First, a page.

The mayor has continued to support new housing initiatives, making affordable housing a key element of his mayoralty, including fighting for the construction of modular housing units to offer supportive housing and seeing an inclusive zoning policy approved by the council, which will force some developers to include affordable devices in new projects.

“I think the Tory administration will historically be seen as having done a lot of things in the housing portfolio, but many of them are not in line with the scale of the crisis,” said Geordie Dent, head of the Federation of Metro Tenants’ Associations. .

He pointed to the $ 1.3 billion secured from the federal government for Toronto Community Housing repairs and a renewed 10-year housing plan.

“But almost all housing indicators have deteriorated catastrophically,” Dent said, noting that more than 30 names were added to the homeless memorial – for those who died without shelter – just this month.

‘Homelessness, camps and the use of shelter have exploded. Affordable rental units have disappeared at unprecedented rates, and we are losing a generation of families leaving the city to get more affordable housing. “

The city’s economy

Toronto budgets have been an annual high thread as city staff and politicians try to balance ambitious goals and commitments with revenues that stem primarily from property taxes. The pandemic has blown it all up.

The city only balanced 2021 books with massive rescue operations from Ontario and federal governments. Toronto expects to need an additional $ 1.1 billion in emergency aid by 2022, and pandemic consequences could hurt the city for years.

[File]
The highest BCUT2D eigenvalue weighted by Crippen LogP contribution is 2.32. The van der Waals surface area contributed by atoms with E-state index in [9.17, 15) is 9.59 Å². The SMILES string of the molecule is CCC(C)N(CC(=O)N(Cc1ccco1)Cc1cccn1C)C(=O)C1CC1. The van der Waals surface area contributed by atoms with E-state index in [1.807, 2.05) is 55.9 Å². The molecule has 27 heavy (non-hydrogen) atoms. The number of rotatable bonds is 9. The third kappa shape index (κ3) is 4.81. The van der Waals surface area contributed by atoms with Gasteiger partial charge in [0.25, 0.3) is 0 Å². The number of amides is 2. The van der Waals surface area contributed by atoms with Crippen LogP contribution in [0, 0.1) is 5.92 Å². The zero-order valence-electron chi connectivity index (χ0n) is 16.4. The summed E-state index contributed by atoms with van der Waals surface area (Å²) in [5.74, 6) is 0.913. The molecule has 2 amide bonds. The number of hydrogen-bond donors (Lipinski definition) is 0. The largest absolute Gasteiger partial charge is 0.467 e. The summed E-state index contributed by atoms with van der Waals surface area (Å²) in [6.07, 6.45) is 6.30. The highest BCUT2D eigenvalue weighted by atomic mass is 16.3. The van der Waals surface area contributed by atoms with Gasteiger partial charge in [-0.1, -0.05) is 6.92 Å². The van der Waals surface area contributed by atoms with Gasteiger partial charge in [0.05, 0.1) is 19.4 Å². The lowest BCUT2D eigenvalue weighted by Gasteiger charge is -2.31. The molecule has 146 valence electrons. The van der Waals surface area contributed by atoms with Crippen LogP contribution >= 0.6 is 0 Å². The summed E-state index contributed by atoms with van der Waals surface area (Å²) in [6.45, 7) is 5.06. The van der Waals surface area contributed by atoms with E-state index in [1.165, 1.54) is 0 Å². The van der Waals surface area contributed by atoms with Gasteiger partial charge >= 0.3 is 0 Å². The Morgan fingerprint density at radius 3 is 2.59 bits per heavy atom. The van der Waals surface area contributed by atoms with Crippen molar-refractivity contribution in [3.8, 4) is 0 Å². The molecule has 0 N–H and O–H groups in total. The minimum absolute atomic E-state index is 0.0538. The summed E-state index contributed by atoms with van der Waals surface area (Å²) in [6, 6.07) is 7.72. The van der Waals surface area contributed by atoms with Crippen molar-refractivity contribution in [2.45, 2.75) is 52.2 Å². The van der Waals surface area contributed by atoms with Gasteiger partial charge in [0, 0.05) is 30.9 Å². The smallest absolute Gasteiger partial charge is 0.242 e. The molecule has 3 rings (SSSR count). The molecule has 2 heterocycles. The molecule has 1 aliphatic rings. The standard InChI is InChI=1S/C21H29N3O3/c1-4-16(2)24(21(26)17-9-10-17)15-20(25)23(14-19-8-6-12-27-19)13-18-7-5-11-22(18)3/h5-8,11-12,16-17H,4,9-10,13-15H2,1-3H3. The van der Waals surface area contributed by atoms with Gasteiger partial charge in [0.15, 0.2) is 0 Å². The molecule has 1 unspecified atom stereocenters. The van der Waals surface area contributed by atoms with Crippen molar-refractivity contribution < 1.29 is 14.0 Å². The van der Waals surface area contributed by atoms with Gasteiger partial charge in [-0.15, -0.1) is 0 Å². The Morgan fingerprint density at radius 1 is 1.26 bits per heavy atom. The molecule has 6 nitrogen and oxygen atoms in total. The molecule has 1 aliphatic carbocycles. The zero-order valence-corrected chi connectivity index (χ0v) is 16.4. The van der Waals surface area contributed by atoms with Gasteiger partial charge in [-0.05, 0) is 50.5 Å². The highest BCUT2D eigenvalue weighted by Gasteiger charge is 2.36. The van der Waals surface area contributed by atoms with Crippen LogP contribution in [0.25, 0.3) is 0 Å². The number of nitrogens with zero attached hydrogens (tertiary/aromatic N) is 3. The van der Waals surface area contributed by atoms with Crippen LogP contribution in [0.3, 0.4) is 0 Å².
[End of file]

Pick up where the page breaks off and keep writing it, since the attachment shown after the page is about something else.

Tory’s mantra has been to do as much as possible with revenue generated through tax increases at or below the inflation rate, while seeking partnerships with provincial and federal governments to pay for things Toronto cannot do on its own.

The public and Wall Street’s bond rating agencies, he noted, both seemed eager.

grev. Gord Perks, a Tory critic, says Toronto has suffered in 11 years of austerity. Services that were run-down when COVID-19 hit, “are definitely in a mess,” he says. “I have no hope that this leopard will change its places.”

Enid Slack, a municipal finance expert at the U of T, says the city’s mayor from 2022 to 2026, whoever it is, should push for fundamental change.

“What the pandemic has shown is how much the cities are in the front line,” she says. “It has been those who have dealt with public health problems, all the problems around restaurants, finding shelter for the homeless – it’s just so many things cities do,” despite limited income opportunities and no legal option to run deficits.

“I think it’s time to think about what the province does, what cities do, and how we pay for it.”

Jennifer Pagliaro is a Toronto-based reporter covering the town hall and municipal politics for Star. Follow her on Twitter: @jpgs
David Rider is the bureau chief of Star’s City Hall and a reporter covering town hall and municipal politics. Follow him on Twitter: @dmrider